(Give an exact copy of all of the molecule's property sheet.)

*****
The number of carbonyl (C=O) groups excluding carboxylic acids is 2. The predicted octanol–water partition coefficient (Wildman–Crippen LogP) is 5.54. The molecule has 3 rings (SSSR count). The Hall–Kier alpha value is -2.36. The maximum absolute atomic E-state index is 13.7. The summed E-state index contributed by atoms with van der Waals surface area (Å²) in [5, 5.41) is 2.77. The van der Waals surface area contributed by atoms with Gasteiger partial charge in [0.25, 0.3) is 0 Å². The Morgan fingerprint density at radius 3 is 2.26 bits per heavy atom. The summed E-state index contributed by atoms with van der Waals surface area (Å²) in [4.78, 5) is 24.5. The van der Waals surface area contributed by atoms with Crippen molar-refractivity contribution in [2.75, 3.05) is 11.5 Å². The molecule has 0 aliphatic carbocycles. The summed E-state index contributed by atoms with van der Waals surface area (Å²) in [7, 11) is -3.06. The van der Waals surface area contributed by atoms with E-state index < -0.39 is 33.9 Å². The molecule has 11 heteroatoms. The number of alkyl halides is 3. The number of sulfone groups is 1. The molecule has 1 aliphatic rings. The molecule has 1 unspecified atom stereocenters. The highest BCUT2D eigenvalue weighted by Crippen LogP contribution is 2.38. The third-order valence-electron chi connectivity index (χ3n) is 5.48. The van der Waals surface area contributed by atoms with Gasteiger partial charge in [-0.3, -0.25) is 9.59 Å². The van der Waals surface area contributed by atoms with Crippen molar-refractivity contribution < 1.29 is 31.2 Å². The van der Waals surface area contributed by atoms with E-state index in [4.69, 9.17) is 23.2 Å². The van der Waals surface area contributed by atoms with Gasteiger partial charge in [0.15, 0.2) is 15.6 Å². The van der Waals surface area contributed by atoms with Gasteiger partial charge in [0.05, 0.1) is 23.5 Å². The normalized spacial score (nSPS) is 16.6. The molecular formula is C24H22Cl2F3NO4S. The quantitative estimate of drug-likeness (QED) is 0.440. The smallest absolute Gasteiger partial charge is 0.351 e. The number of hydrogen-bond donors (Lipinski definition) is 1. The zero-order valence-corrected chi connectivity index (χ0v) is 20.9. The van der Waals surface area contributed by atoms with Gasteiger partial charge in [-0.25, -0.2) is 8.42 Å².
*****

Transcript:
The number of carbonyl (C=O) groups excluding carboxylic acids is 2. The predicted octanol–water partition coefficient (Wildman–Crippen LogP) is 5.54. The molecule has 3 rings (SSSR count). The Hall–Kier alpha value is -2.36. The maximum absolute atomic E-state index is 13.7. The summed E-state index contributed by atoms with van der Waals surface area (Å²) in [5, 5.41) is 2.77. The van der Waals surface area contributed by atoms with Gasteiger partial charge in [0.25, 0.3) is 0 Å². The Morgan fingerprint density at radius 3 is 2.26 bits per heavy atom. The summed E-state index contributed by atoms with van der Waals surface area (Å²) in [4.78, 5) is 24.5. The van der Waals surface area contributed by atoms with Crippen molar-refractivity contribution in [2.75, 3.05) is 11.5 Å². The molecule has 0 aliphatic carbocycles. The summed E-state index contributed by atoms with van der Waals surface area (Å²) in [7, 11) is -3.06. The van der Waals surface area contributed by atoms with E-state index < -0.39 is 33.9 Å². The molecule has 11 heteroatoms. The number of alkyl halides is 3. The number of sulfone groups is 1. The molecule has 1 aliphatic rings. The molecule has 1 unspecified atom stereocenters. The highest BCUT2D eigenvalue weighted by Crippen LogP contribution is 2.38. The third-order valence-electron chi connectivity index (χ3n) is 5.48. The van der Waals surface area contributed by atoms with Gasteiger partial charge in [-0.3, -0.25) is 9.59 Å². The van der Waals surface area contributed by atoms with Crippen molar-refractivity contribution < 1.29 is 31.2 Å². The van der Waals surface area contributed by atoms with E-state index in [4.69, 9.17) is 23.2 Å². The van der Waals surface area contributed by atoms with Gasteiger partial charge in [0.15, 0.2) is 15.6 Å². The van der Waals surface area contributed by atoms with Gasteiger partial charge in [0.05, 0.1) is 23.5 Å². The normalized spacial score (nSPS) is 16.6. The molecular formula is C24H22Cl2F3NO4S. The quantitative estimate of drug-likeness (QED) is 0.440. The smallest absolute Gasteiger partial charge is 0.351 e. The number of hydrogen-bond donors (Lipinski definition) is 1. The zero-order valence-corrected chi connectivity index (χ0v) is 20.9. The van der Waals surface area contributed by atoms with Gasteiger partial charge in [-0.25, -0.2) is 8.42 Å².